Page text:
In trading, capital preservation is key. There will always be losses, so protecting your account against several losses in a row is what good traders do. They do that by limiting their risk on every trade. If you risk 50% of your account balance on a single trade, you can see how losing two or more trades in a row will lead to large drawdowns. Trading with a relatively small amount of risk will help keep you around to trade another day.
A good trading plan will allow for a maximum loss per trade, or per day, or week. Let’s look at the maximum loss per trade. A good Risk Tolerance would be 1% to 3% of your account balance. This means if your account balance is $10,000 you would be willing to risk $100 to $300 on any trade. Let’s use 1% for this example.
Now the problem is, where do place your stop, and how to ensure you only buy or sell the right number of units (contracts) to keep your maximum loss? With Futures trading, you pretty much know how many contracts you can buy or sell, because your account balance and margin are such that it could be a low number, say, 1, 2, 5, or 10. You also know with futures, how much a stop is in ticks, so you can mentally do the math and determine the max loss per trade. So for NQ, if the tick size is .25 and it is worth $5 a tick, and you want a 10 tick stop, then you can do the math in your head: 10×5=$50.00. With a $100 max loss (1% of the account balance), then you can put on 2 contracts with a risk of $50 each to reach your $100 Max risk.
With Forex, it is a whole different ball game. First of all, the tick size is usually 0.00001, and the number of positions can easily be in the 10’s of thousands. Also with Forex, you have your account currency, the base currency, and the quote currency, some or all of which factor into the math. Note that the calculations are different if the three currencies are all different, or if two are the same (e.g. account currency and quote currency). The Tick Size for JPY is also different.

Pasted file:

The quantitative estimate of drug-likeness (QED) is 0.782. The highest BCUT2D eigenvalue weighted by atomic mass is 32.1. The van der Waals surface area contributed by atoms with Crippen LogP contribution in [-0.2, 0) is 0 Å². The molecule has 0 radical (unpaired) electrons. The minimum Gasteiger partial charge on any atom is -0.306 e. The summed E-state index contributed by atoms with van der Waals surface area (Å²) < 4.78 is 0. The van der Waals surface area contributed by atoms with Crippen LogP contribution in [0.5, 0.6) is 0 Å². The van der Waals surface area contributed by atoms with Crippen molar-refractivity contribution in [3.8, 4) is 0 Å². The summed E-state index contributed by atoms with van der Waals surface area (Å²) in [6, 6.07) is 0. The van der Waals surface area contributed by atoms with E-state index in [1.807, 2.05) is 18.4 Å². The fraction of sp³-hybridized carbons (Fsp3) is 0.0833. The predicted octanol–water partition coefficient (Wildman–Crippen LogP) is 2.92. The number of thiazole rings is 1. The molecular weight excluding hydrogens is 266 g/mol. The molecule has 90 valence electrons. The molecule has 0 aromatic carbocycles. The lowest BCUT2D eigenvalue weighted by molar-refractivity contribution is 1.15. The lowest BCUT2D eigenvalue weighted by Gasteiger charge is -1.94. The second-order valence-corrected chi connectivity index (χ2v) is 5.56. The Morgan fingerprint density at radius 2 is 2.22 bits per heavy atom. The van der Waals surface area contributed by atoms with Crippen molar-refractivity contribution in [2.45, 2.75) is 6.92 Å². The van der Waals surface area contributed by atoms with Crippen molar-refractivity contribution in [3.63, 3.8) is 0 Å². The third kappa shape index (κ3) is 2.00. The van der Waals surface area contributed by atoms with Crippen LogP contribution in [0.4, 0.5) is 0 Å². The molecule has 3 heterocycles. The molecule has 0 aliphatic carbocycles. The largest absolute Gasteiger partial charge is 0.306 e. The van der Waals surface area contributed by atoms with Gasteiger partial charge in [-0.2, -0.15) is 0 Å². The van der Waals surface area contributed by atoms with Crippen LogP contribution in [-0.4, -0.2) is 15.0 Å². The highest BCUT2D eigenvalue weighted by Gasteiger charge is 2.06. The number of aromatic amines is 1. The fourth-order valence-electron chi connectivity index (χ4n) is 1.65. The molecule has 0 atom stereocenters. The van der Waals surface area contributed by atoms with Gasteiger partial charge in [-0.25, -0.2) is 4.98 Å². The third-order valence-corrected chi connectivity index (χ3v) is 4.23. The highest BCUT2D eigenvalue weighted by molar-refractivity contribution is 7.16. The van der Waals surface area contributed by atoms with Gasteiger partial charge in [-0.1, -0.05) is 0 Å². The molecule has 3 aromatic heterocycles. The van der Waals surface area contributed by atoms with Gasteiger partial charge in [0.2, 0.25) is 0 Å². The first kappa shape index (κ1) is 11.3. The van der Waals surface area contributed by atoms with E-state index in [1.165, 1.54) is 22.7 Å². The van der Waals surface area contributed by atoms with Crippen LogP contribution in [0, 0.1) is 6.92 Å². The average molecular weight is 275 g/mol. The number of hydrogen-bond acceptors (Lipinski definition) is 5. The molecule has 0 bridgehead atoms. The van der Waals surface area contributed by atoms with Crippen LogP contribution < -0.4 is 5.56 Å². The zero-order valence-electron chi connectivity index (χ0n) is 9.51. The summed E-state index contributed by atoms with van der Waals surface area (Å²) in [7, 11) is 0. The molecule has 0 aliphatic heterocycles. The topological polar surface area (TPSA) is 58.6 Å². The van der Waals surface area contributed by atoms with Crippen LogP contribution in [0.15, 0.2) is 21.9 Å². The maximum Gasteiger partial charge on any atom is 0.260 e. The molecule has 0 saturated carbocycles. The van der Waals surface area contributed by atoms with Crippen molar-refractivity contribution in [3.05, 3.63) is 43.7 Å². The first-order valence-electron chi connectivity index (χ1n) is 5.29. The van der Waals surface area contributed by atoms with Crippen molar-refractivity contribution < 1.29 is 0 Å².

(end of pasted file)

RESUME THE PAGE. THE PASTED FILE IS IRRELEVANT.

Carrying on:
Ok, so assuming we know how to do the math, are we done yet? Well, no. Your margin and leverage play into determing the final number, as does the limit your broker may place on any currency pair trade. Finally, if you have any open positions, you may have insufficient funds available to put on the next one, so that needs to be comprehended before you try to spend more than you have available to spend.
Don’t know how to do the math? There are websites that can help you calculate the proper position, and you can also do it in a spreadsheet if you can create or acquire one that does this. You would have to key in by multiple inputs based on your stop criteria, and hope the market doesn’t move significantly before you have had a chance to enter the orders.
What would really help is a tool that streamlines the process and automates as much of the data gathering as possible. A tool that lets you focus on your trading strategy, and give you confidence that you will be only risking the proper amount according to your trading plan. The actual quantity is just a number, as long as it keeps you with your max loss per trade limit, you don’t really care what it is.
To address this problem, Forgiving Computers announces the availability of the Forex Automatic Advanced Order Size Risk Management Tool And Trailing Stop Manager. This revolutionary tool lets you enter your stops on the chart with the mouse, and with a few clicks, complete the complex order size calculations and submit your order. Developed in cooperation with a professional Forex trader, this tools simplifies the entire process and saves your brain for trading and not multiplying and dividing very large and very small numbers.
It also enters up to 5 targets, each based on a multiplier of your risk. Once in the trade, a sophisticated trailing stop will work on your behalf to help keep you in the green, and it will allow you to have your final target become a runner that trails based on teh Kiwi Trailing Stop.